Historic Nottingham - Part 8 - Middle Pavement and Low Pavement
w/e 18 November 2007
All this week's pictures were taken with a Kodak DX6490

In the Middle Ages most streets in Nottingham were just mud tracks but the Pavements were cobbled and in the previous part to this series we looked at High Pavement. In this part we will continue past Weekday Cross to look at the other two Pavements, Middle and Low and discover that the architecture standing on these ancient byways is now mainly Georgian in origin interspersed with more recent buildings.

Middle Pavement

Weekday CrossMiddle Pavement is only a very short street and we can see the whole of it from Weekday Cross (left) . As in High Pavement, there is a glut of listed buildings in the area and this building above dates from 1907 being restored in the late twentieth century. It is described as being built in the Free Baroque style and among the architectural features to note are the flat roofed bay windows in the attics and the round-arched central entrance on the ground floor with original wrought-iron gates. The light coloured building on the left of the picture dates from the eighteenth century and is at the corner of Bridlesmith Gate.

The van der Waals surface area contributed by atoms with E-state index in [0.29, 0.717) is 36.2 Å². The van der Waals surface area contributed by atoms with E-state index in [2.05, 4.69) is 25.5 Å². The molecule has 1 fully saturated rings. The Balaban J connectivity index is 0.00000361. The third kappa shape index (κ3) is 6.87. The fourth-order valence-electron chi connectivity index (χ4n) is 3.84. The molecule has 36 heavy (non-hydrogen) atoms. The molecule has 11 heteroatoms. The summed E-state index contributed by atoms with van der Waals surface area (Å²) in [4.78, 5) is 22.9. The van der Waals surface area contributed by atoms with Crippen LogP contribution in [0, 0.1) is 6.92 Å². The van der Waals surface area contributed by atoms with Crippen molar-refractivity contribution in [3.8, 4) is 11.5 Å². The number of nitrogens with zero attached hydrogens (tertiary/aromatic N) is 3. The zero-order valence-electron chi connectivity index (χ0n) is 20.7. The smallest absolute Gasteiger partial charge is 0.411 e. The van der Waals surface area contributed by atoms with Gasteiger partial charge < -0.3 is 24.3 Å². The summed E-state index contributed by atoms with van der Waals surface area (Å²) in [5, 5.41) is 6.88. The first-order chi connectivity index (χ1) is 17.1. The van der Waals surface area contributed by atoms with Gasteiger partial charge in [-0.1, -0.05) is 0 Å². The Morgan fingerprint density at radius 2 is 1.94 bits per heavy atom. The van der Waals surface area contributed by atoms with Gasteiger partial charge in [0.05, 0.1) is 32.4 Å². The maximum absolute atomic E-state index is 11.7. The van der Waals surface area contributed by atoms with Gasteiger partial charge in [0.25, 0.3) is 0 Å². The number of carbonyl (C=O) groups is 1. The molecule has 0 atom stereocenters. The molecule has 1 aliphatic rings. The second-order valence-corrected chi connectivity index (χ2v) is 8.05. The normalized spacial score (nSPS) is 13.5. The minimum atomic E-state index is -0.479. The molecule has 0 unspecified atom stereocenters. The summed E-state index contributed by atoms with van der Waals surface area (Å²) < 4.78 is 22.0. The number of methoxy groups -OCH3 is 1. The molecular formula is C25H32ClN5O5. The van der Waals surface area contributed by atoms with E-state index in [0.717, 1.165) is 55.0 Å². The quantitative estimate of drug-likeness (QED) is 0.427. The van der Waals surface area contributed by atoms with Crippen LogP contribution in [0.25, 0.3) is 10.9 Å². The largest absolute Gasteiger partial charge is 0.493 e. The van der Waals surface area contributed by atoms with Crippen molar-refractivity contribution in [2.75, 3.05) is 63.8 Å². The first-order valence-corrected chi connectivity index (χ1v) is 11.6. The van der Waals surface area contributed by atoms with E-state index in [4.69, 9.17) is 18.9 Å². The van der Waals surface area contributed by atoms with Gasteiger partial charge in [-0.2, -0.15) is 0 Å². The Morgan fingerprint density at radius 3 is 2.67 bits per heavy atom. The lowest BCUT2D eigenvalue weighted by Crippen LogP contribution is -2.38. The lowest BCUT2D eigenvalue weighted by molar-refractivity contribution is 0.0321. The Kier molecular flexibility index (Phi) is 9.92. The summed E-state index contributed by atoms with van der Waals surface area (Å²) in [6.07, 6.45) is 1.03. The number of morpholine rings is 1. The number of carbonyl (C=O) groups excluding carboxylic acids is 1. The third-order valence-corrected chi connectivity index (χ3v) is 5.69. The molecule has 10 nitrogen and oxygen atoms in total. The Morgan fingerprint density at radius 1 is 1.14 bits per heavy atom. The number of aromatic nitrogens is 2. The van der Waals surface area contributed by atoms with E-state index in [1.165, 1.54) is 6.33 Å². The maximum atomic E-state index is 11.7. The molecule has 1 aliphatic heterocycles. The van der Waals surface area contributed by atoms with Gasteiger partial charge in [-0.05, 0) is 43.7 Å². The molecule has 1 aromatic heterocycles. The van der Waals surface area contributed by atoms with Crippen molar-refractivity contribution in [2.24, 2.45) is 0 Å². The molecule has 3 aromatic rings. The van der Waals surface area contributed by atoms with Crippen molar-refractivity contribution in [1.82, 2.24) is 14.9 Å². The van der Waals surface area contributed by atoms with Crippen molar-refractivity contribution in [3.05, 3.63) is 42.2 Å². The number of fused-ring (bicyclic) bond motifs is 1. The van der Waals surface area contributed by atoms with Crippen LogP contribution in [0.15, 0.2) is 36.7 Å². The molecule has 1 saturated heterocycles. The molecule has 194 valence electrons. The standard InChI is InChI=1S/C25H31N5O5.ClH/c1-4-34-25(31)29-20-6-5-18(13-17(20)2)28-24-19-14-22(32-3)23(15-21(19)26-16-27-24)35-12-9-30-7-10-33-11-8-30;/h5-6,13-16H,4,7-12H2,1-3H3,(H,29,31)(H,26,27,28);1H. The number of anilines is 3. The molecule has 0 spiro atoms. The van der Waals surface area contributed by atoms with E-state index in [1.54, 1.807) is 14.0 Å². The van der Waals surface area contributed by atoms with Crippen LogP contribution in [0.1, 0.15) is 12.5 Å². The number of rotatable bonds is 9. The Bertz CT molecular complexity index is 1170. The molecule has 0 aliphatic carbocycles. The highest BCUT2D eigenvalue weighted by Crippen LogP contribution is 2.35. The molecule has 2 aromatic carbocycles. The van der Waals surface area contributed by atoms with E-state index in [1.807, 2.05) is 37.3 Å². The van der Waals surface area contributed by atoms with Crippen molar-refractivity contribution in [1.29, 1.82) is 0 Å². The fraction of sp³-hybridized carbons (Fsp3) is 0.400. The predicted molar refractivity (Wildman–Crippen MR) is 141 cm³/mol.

Drury Hill